Barritt eyes recovery but Brown thumbs lift home
A bruised and beaten England, aching in every limb, left Durban for the thin air of South Africa's biggest city yesterday with the centre Brad Barritt on their minds. By the time they landed, the bad news had shifted towards the full-back Mike Brown. If Barritt, who suffered a gruesome eye injury in the first Test with the Springboks at Kings Park, may yet play a further part in this series, Brown is officially off tour, with damaged thumb ligaments.
Barritt needed surgery to repair damage to his eyeball and eyelid lining after being hurt in a tackle on his opposite number, Frans Steyn, early in the second half of Saturday's game. Courageously he continued, hurling himself into a subsequent ruck before being led from the field with his left eye swollen and shut. He stayed in Durban, his home town, after having stitches inserted in his eyeball. Unlikely as it may sound, there is a chance of him returning to full training a week today and recapturing his place for the third and final Test in Port Elizabeth.
If Brown's injury was less grisly – the Harlequin, impressive on his return to Test rugby after a four-year break, was hurt in attempting to prevent the Springbok captain, Jean de Villiers, scoring his side's second try – it will prove more frustrating. He is likely to be out for eight weeks and miss a good deal of the Premiership champions' pre-season preparations.
The England management were last night finalising plans to fly in a replacement for Brown, with Nick Abendanon of Bath – another player of South African ancestry – among the possibilities. Fortunately for the tourists, there are comfortably enough midfielders around to cover Barritt's absence.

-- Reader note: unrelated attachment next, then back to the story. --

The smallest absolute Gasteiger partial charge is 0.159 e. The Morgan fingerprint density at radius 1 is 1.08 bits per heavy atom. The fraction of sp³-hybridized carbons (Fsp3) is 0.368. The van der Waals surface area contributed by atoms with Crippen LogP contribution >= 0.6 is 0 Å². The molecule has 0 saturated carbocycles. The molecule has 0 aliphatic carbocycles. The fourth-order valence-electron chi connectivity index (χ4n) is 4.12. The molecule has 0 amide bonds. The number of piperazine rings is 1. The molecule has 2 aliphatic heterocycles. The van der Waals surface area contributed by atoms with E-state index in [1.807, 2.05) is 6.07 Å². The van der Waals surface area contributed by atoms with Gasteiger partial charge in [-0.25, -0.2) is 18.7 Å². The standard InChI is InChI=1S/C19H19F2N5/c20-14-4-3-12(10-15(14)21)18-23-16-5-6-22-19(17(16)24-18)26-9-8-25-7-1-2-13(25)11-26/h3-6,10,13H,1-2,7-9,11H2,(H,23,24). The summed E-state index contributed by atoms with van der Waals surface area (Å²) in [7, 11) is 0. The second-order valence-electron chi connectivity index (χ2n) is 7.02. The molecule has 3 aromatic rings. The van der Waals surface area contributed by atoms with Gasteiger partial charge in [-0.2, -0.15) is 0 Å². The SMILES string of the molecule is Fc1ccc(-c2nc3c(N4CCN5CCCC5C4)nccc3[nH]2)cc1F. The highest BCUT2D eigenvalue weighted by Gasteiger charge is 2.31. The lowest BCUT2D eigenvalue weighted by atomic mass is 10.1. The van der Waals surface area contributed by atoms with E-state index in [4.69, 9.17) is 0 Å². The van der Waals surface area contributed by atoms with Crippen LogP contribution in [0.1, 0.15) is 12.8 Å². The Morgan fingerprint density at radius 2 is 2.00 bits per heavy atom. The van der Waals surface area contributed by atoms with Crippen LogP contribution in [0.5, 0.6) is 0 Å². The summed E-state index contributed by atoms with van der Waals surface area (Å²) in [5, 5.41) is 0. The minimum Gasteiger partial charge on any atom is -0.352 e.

England have a significant midweek game against the South African Barbarians in Kimberley on Wednesday and it is not out of the question that a strong individual performance could influence Lancaster's thinking ahead of this weekend's Test at Ellis Park. Certainly, midfield options will be at the heart of discussions.
Owen Farrell, the 20-year-old Saracens fly-half, has been the recipient of a good deal of criticism since the Durban contest, despite Lancaster's assertion that he had shown a "tremendous temperament and great composure". Farrell made his share of errors and was guilty of some questionable decisions on the game-management front, but he defended magnificently, kicked four goals from five attempts and set up Ben Foden's late try with a finely judged floated pass off his left hand.
If Lancaster decides to recall Toby Flood of Leicester – Flood's form since last year's World Cup has served as a reminder of his rough treatment at the hands of the previous management in the second half of 2011 – he could run him alongside Farrell. The new coach said at the start of his tenure that he wanted two footballing midfielders; indeed, he began by pairing Farrell with Charlie Hodgson.
There has also been talk of shifting Manu Tuilagi to inside centre from his customary position at No 13. This would appear to have less going for it: Tuilagi has no kicking game to speak of and if creative distribution is one of his strengths, he has kept it to himself. Another possibility is the fast-tracking of the exciting London Irish centre Jonathan Joseph into the starting line-up, but Lancaster would do better to play him off the bench at Ellis Park, albeit for longer than he did in Durban.
If, as seems likely at this stage, Foden resumes the full-back role in Brown's absence, the candidates for the left wing include David Strettle and Ugo Monye. However, Lancaster is known to be interested in Alex Goode of Saracens as a full-back of the future, and Goode will be given a chance to impress in Kimberley.
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